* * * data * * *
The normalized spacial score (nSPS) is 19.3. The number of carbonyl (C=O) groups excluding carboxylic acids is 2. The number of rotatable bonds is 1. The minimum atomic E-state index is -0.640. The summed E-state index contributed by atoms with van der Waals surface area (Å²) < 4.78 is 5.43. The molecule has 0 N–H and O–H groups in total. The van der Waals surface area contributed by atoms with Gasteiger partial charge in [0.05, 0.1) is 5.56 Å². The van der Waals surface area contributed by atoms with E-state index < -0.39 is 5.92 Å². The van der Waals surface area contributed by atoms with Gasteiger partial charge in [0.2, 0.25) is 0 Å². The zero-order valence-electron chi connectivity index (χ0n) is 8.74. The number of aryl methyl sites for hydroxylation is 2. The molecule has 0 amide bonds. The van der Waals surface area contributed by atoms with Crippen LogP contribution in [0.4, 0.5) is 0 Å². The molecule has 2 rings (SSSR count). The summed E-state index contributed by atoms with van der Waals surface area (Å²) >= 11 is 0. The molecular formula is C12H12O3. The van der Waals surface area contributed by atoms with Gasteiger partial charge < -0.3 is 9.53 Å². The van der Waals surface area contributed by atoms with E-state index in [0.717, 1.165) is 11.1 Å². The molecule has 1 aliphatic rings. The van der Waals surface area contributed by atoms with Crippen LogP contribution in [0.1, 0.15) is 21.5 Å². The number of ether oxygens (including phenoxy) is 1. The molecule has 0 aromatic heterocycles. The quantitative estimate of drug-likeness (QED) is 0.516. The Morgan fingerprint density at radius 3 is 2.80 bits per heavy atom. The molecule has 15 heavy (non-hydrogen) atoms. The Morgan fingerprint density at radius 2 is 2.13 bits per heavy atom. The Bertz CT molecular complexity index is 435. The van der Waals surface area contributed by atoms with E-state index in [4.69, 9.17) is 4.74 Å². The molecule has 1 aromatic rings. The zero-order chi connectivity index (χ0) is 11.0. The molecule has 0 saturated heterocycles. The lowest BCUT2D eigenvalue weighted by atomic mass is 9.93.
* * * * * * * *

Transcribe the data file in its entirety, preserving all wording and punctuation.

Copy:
The normalized spacial score (nSPS) is 19.3. The number of carbonyl (C=O) groups excluding carboxylic acids is 2. The number of rotatable bonds is 1. The minimum atomic E-state index is -0.640. The summed E-state index contributed by atoms with van der Waals surface area (Å²) < 4.78 is 5.43. The molecule has 0 N–H and O–H groups in total. The van der Waals surface area contributed by atoms with Gasteiger partial charge in [0.05, 0.1) is 5.56 Å². The van der Waals surface area contributed by atoms with E-state index < -0.39 is 5.92 Å². The van der Waals surface area contributed by atoms with Gasteiger partial charge in [0.2, 0.25) is 0 Å². The zero-order valence-electron chi connectivity index (χ0n) is 8.74. The number of aryl methyl sites for hydroxylation is 2. The molecule has 0 amide bonds. The van der Waals surface area contributed by atoms with Crippen LogP contribution in [0.4, 0.5) is 0 Å². The molecule has 2 rings (SSSR count). The summed E-state index contributed by atoms with van der Waals surface area (Å²) >= 11 is 0. The molecular formula is C12H12O3. The van der Waals surface area contributed by atoms with Gasteiger partial charge < -0.3 is 9.53 Å². The van der Waals surface area contributed by atoms with E-state index in [0.717, 1.165) is 11.1 Å². The molecule has 1 aliphatic rings. The van der Waals surface area contributed by atoms with Crippen LogP contribution in [0.1, 0.15) is 21.5 Å². The number of ether oxygens (including phenoxy) is 1. The molecule has 0 aromatic heterocycles. The quantitative estimate of drug-likeness (QED) is 0.516. The Morgan fingerprint density at radius 3 is 2.80 bits per heavy atom. The molecule has 15 heavy (non-hydrogen) atoms. The Morgan fingerprint density at radius 2 is 2.13 bits per heavy atom. The Bertz CT molecular complexity index is 435. The van der Waals surface area contributed by atoms with E-state index in [4.69, 9.17) is 4.74 Å². The molecule has 1 aromatic rings. The zero-order chi connectivity index (χ0) is 11.0. The molecule has 0 saturated heterocycles. The lowest BCUT2D eigenvalue weighted by atomic mass is 9.93.